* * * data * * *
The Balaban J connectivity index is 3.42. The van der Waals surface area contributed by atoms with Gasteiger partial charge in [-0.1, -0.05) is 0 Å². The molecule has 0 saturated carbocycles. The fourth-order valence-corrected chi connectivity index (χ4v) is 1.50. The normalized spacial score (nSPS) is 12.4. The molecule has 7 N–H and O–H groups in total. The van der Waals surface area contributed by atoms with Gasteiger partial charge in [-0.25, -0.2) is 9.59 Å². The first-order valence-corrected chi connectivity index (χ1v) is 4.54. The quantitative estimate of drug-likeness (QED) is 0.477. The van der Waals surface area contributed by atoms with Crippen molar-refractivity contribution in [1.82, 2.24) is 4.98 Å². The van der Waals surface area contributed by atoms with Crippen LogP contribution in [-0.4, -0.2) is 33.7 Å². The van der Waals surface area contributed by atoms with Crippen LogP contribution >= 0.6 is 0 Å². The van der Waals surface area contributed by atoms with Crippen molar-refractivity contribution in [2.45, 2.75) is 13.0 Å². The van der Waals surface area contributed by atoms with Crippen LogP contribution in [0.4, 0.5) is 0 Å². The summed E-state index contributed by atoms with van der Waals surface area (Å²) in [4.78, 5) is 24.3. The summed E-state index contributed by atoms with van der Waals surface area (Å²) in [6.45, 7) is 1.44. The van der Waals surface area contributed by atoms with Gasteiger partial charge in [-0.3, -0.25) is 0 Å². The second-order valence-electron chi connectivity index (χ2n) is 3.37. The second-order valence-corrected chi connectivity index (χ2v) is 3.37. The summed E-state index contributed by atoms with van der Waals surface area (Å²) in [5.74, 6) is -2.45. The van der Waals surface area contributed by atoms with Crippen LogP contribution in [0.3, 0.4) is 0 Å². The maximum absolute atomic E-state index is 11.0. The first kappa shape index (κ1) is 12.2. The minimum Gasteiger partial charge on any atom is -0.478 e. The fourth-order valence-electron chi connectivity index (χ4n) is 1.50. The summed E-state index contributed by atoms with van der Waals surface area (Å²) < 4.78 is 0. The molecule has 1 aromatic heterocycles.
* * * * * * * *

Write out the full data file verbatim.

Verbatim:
The Balaban J connectivity index is 3.42. The van der Waals surface area contributed by atoms with Gasteiger partial charge in [-0.1, -0.05) is 0 Å². The molecule has 0 saturated carbocycles. The fourth-order valence-corrected chi connectivity index (χ4v) is 1.50. The normalized spacial score (nSPS) is 12.4. The molecule has 7 N–H and O–H groups in total. The van der Waals surface area contributed by atoms with Gasteiger partial charge in [-0.25, -0.2) is 9.59 Å². The first-order valence-corrected chi connectivity index (χ1v) is 4.54. The quantitative estimate of drug-likeness (QED) is 0.477. The van der Waals surface area contributed by atoms with Crippen molar-refractivity contribution in [1.82, 2.24) is 4.98 Å². The van der Waals surface area contributed by atoms with Crippen LogP contribution in [-0.4, -0.2) is 33.7 Å². The van der Waals surface area contributed by atoms with Crippen LogP contribution >= 0.6 is 0 Å². The van der Waals surface area contributed by atoms with Crippen molar-refractivity contribution in [2.45, 2.75) is 13.0 Å². The van der Waals surface area contributed by atoms with Crippen LogP contribution in [0.4, 0.5) is 0 Å². The summed E-state index contributed by atoms with van der Waals surface area (Å²) in [4.78, 5) is 24.3. The summed E-state index contributed by atoms with van der Waals surface area (Å²) in [6.45, 7) is 1.44. The van der Waals surface area contributed by atoms with Gasteiger partial charge in [-0.3, -0.25) is 0 Å². The second-order valence-electron chi connectivity index (χ2n) is 3.37. The second-order valence-corrected chi connectivity index (χ2v) is 3.37. The summed E-state index contributed by atoms with van der Waals surface area (Å²) in [5.74, 6) is -2.45. The van der Waals surface area contributed by atoms with Crippen LogP contribution in [0.3, 0.4) is 0 Å². The maximum absolute atomic E-state index is 11.0. The first kappa shape index (κ1) is 12.2. The minimum Gasteiger partial charge on any atom is -0.478 e. The fourth-order valence-electron chi connectivity index (χ4n) is 1.50. The summed E-state index contributed by atoms with van der Waals surface area (Å²) < 4.78 is 0. The molecule has 1 aromatic heterocycles.